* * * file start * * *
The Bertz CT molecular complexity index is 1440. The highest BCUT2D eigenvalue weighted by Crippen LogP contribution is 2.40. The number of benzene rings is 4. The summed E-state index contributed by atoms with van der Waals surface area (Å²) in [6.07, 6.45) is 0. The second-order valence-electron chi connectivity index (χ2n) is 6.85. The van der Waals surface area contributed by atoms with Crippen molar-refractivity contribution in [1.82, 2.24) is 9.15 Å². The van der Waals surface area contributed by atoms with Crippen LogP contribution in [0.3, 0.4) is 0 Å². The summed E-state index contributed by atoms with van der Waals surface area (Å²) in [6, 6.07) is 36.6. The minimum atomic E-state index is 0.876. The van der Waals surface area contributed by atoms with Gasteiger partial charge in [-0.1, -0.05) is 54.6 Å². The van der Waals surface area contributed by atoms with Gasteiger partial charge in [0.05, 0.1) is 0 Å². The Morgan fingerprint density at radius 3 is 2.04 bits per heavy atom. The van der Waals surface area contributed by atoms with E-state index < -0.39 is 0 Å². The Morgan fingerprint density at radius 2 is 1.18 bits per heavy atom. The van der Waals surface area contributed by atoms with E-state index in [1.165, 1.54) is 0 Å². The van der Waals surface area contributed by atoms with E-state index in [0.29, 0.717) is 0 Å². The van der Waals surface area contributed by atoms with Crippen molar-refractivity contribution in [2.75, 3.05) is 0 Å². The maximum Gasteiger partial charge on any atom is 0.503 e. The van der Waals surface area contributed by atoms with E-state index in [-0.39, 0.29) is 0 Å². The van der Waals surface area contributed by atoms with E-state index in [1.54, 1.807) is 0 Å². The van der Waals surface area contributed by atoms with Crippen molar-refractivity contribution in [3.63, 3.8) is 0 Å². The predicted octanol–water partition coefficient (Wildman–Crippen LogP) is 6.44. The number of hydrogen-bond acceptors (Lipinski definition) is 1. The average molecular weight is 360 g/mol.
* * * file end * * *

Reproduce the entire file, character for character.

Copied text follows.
The Bertz CT molecular complexity index is 1440. The highest BCUT2D eigenvalue weighted by Crippen LogP contribution is 2.40. The number of benzene rings is 4. The summed E-state index contributed by atoms with van der Waals surface area (Å²) in [6.07, 6.45) is 0. The second-order valence-electron chi connectivity index (χ2n) is 6.85. The van der Waals surface area contributed by atoms with Crippen molar-refractivity contribution in [1.82, 2.24) is 9.15 Å². The van der Waals surface area contributed by atoms with Crippen LogP contribution in [0.3, 0.4) is 0 Å². The summed E-state index contributed by atoms with van der Waals surface area (Å²) in [6, 6.07) is 36.6. The minimum atomic E-state index is 0.876. The van der Waals surface area contributed by atoms with Gasteiger partial charge in [-0.1, -0.05) is 54.6 Å². The van der Waals surface area contributed by atoms with Gasteiger partial charge in [0.05, 0.1) is 0 Å². The Morgan fingerprint density at radius 3 is 2.04 bits per heavy atom. The van der Waals surface area contributed by atoms with E-state index < -0.39 is 0 Å². The Morgan fingerprint density at radius 2 is 1.18 bits per heavy atom. The van der Waals surface area contributed by atoms with E-state index in [1.165, 1.54) is 0 Å². The van der Waals surface area contributed by atoms with E-state index in [0.29, 0.717) is 0 Å². The van der Waals surface area contributed by atoms with Crippen molar-refractivity contribution in [2.75, 3.05) is 0 Å². The maximum Gasteiger partial charge on any atom is 0.503 e. The van der Waals surface area contributed by atoms with E-state index in [-0.39, 0.29) is 0 Å². The van der Waals surface area contributed by atoms with E-state index in [1.54, 1.807) is 0 Å². The van der Waals surface area contributed by atoms with Crippen molar-refractivity contribution in [3.63, 3.8) is 0 Å². The predicted octanol–water partition coefficient (Wildman–Crippen LogP) is 6.44. The number of hydrogen-bond acceptors (Lipinski definition) is 1. The average molecular weight is 360 g/mol.